Your EMV Chip Card Is Coming Soon!
That means more protection for you.
The embedded computer chip makes your card more secure and a smart way to safeguard your money. When used at chip-enabled terminals and ATMs, chip cards add a new layer of security, providing greater protection against counterfeiting and other fraud that targets cardholders.
Watch the video below to learn more.
IBM® Security Trusteer Rapport™
FREE downloadable fraud protection
Online fraud protection software that provides extra security while you are signed on to FBHP online banking. It works in conjunction with your current anti-virus solution but is not meant to replace it.
The Internet offers massive advantages, conveniences and opportunities convenient for you or your business. With such access, various security risks are unearthed for cybercriminals. That’s why you need Trusteer Rapport.
With Trusteer Rapport you can remove and prevent financial malware infections, stop phishing attacks, and protect your sensitive data.
Protect yourself today! When you login to your online bank account, you will be asked to download Trusteer Rapport. Once you click the “Download Now” button, the software will download within seconds and work in the background to protect your account.
Business Online Banking 5.0 Upgrade
Effective January 12, 2015, we upgraded Business Online Banking. This upgrade includes enhancements designed to provide more efficient cash management services and integration capabilities. This upgrade also changes the minimum internet browser and operating system requirements. Click here to view the “Certified Browsers and System Requirements” to ensure your current internet browser and operating system will remain compatible with Business Online Banking.
Here are some tips from the FBI that you can use to avoid becoming a victim of cyber fraud:
- Do not respond to unsolicited (spam) e-mail.
- Do not click on links contained within an unsolicited e-mail.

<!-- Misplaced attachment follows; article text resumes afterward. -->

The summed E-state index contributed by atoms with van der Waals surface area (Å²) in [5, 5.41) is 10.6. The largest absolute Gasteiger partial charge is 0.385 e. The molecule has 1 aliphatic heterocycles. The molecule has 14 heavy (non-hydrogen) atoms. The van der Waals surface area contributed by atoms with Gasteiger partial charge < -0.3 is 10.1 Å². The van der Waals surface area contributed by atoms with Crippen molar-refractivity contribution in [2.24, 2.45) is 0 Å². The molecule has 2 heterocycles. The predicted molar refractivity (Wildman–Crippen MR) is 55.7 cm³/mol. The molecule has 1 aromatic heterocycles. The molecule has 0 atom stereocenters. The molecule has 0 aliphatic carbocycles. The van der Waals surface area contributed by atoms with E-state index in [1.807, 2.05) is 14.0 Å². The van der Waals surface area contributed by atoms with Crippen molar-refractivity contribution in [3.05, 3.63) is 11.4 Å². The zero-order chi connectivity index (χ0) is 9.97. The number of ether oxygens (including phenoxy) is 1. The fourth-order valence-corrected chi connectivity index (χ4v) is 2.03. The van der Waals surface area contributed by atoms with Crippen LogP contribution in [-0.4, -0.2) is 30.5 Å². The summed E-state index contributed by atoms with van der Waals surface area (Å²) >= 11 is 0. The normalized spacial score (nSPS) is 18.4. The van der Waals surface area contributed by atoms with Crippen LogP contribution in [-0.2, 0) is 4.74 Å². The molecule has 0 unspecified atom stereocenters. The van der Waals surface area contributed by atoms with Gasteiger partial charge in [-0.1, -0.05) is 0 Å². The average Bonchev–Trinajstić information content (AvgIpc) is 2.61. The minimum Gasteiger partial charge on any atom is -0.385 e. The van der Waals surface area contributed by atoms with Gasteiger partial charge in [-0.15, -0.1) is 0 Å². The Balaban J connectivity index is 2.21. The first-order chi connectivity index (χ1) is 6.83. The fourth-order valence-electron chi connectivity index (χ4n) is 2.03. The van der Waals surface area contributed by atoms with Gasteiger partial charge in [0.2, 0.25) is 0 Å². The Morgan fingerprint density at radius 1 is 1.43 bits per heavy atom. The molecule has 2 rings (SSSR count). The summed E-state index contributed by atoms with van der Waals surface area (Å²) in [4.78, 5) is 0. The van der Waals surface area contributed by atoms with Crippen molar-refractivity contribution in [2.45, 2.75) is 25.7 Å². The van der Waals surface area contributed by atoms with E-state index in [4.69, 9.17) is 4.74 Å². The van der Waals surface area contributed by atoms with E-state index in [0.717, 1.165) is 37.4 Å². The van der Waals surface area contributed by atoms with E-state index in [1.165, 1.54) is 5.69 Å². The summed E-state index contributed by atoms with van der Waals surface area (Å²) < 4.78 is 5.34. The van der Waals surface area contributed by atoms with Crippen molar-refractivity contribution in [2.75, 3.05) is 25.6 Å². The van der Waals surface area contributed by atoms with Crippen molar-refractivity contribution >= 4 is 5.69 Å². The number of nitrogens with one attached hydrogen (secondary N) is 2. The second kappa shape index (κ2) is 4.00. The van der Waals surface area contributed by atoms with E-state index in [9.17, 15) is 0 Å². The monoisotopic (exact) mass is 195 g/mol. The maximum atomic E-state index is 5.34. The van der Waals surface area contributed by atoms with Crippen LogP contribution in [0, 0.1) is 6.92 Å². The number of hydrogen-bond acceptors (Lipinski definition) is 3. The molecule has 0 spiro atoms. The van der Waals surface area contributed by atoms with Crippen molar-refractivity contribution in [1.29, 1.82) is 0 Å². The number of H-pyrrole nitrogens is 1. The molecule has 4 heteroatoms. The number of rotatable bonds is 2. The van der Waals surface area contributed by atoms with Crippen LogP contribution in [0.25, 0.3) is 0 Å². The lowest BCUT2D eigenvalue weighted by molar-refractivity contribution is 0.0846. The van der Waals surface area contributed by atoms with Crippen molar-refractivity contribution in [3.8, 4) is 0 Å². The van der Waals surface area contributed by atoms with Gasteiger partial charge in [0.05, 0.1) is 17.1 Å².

- Be cautious of e-mail claiming to contain pictures in attached files, as the files may contain viruses. Only open attachments from known senders. Always run a virus scan on attachment before opening.
- Avoid filling out forms contained in e-mail messages that ask for personal information.
- Always compare the link in the e-mail to the web address link you are directed to and determine if they match.
- Log on directly to the official Web site for the business identified in the e-mail, instead of “linking” to it from an unsolicited e-mail. If the e-mail appears to be from your bank, credit card issuer, or other company you deal with frequently, your statements or official correspondence from the business will provide the proper contact information.
- Contact the actual business that supposedly sent the e-mail to verify that the e-mail is genuine.
- If you are requested to act quickly or there is an emergency, it may be a scam. Fraudsters create a sense of urgency to get you to act impulsively.
ID Theft & Fraud
For your online safety, First Bank of Highland Park will never email passwords or account number(s) and we will never ask for your password or account number(s) in an email. Do not use the links in an email, instant message, or chat to get to our web page or to your online bank/bill pay account.
To learn more simply click the tutorial below to view our ID Theft & Fraud video.
The Federal Deposit Insurance Corporation (FDIC) has received numerous reports from consumers who received an e-mail that has the appearance of being sent from the FDIC. The e-mail informs the recipient that "in cooperation with the Department of Homeland Security, federal, state and local governments..." the FDIC has withdrawn deposit insurance from the recipient's account "due to activity that violates the Patriot Act." It further states deposit insurance will remain suspended until identity and account information can be verified using a system called "IDVerify." If consumers go to the link provided in the e-mail, it is suspected they will be asked for personal or confidential information, or malicious software may be loaded onto the recipient's computer.
This e-mail is fraudulent. It was not sent by the FDIC. It is an attempt to obtain personal information from consumers. Financial institutions and consumers should NOT access the link provided within the body of the e-mail and should NOT under any circumstances provide any personal information through this media.
The FDIC is attempting to identify the source of the e-mails and disrupt the transmission